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Current Page: World | Wednesday, January 29, 2020
'Persecuted even after death': China bans Christians from holding religious funerals

'Persecuted even after death': China bans Christians from holding religious funerals

Chinese Catholic worshippers kneel and pray during Palm Sunday Mass during the Easter Holy Week at an "underground" or "unofficial" church on April 9, 2017 near Shijiazhuang, Hebei Province, China. | Getty Images/Kevin Frayer

Christians across China are prohibited from holding religious funerals for their deceased loved ones as the Communist Party continues to tighten its grip on the regulation of religion and religious activity.

Bitter Winter, a magazine documenting human rights and religious freedom abuses in China, reported that authorities throughout the country are enforcing policies that prohibit religious customs and rituals to be used during funerals.

In December, the government of Wenzhou city’s Pingyang county in the eastern province of Zhejiang adopted the Regulations on Centralized Funeral Arrangement. 

Under the new rules, “clerical personnel are not allowed to participate in funerals,” and “no more than ten family members of the deceased are allowed to read scriptures or sing hymns in a low voice.” 

The new rules aim to “get rid of bad funeral customs and establish a scientific, civilized, and economical way of funerals.” 

Similarly, a village official from the central province of Henan told Bitter Winter that the local government convened a meeting for religious work assistants in April, informing them that all religious funerals are restricted. 

Soon after, officials issued a document stipulating that clerical personnel should be “timely stopped from using religion to intervene in citizens’ weddings and funerals or other activities in their lives.”

In Wuhan, police stormed the funeral of a Christian member of a government-regulated Three-Self Church and arrested her daughter, who was praying for her mother at the time. The daughter was only released after the deceased was buried without Christian rituals two days later.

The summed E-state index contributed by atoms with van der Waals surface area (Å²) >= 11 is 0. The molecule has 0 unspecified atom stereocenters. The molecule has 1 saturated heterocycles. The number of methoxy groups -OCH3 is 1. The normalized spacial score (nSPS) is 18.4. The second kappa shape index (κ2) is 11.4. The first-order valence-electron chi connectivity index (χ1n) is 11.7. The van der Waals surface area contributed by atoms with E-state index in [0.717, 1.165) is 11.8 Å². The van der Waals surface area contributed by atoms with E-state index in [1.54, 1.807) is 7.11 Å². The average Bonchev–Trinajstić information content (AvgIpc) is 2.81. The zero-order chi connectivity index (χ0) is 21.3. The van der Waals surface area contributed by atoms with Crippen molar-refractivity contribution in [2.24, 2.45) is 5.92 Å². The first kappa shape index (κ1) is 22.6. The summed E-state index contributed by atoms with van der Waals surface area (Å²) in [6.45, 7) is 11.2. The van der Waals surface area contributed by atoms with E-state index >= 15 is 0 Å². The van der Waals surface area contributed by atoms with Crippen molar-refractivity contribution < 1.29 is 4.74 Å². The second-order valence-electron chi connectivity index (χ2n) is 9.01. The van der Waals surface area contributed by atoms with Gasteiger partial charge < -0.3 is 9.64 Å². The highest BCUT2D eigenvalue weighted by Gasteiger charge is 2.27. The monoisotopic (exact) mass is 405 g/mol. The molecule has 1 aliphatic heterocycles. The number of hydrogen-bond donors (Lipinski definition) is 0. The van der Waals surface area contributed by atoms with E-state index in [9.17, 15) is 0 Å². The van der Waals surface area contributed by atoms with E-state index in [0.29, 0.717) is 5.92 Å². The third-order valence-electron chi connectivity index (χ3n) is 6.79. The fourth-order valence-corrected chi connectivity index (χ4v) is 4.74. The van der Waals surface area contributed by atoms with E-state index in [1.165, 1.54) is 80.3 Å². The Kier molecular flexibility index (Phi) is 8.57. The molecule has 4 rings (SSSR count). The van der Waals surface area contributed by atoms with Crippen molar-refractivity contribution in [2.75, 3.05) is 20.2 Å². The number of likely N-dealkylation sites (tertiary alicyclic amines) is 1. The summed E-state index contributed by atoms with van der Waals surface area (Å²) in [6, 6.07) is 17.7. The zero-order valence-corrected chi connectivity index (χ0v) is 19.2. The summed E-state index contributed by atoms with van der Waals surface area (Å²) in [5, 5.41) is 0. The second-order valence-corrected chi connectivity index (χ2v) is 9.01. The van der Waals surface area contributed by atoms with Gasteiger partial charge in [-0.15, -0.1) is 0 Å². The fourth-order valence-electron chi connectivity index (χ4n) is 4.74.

Last April, officials broke up an 11-person Christian funeral in the province of Henan that was honoring a deceased member of the congregation. Officials accused attendees of “hiding” their actions in the countryside and threatened them with jail time. The police registered the personal contact information of the attendees and told them that they could be investigated at any time.

“When my father died, village officials threatened to arrest us if we didn’t conduct a secular funeral. We did not dare to go against them,” a villager from Gucheng town in Henan’s county-level city of Yuzhou told Bitter Winter. 

“My father had been a believer for several decades. He is persecuted even after death.”

The crackdowns on religious funerals are part of the government’s campaign to “sinicize” religion, or bring it into unity with Communist Chinese culture. 

In recent years, China has destroyed churches, burned down crosses, restricted religious expression online, and have attempted to rewrite the Bible and hymns so that the message reflects the Communist Party's ideology.

Beginning in February, the government plans to implement harsh new measures requiring all religious personnel to support and implement total submission to the CCP.

The “Administrative Measures for Religious Groups,” which consists of six sections and 41 articles, will control every aspect of religious activity within China and will complete the "Regulations on religious affairs" revised two years ago and implemented on Feb. 1, 2018.

“Religious organizations must adhere to the leadership of the Chinese Communist Party, observe the constitution, laws, regulations, ordinances and policies, adhere to the principle of independence and self-government, adhere to the directives on religions in China, implementing the values of socialism,” says Article 5 of the new policies.

Persecution watchdog group International Christian Concern warns that the latest measures will be used by the Communist regime as a ”legal tool to further tighten space for religious groups.”

At a press conference earlier this month, David Curry, CEO of persecution watchdog group Open Doors USA, warned that the “greatest threat,” in his opinion, to human rights worldwide is China, which rose in the rankings from No. 27 to No. 23 in the 2020 report. 

Curry stressed that the implications lie in China’s development of surveillance to control its people. 

“Its implications are not just for Christians within China but for every country and for religious freedom generally,” Curry said. “Let me put it together. It is like a puzzle. The pieces are there but it is not until you put it together that you see it clearly. When you see it clearly, it is frightening.”

“I saw with my own eyes the surveillance on the street but also in the churches, watching their congregation,” he added. “Facial scans when you come in and then tracking you and generating reports [with] assumptions built into their artificial intelligence system that is tracking Christian behavior.”

Curry said that the more often a person is seen going to church, the more often they are to be labeled a “radical.”

“They are shutting down house churches at a massive rate — 5,596 churches shut down, many because they refuse to put surveillance cameras up to watch their congregation.”

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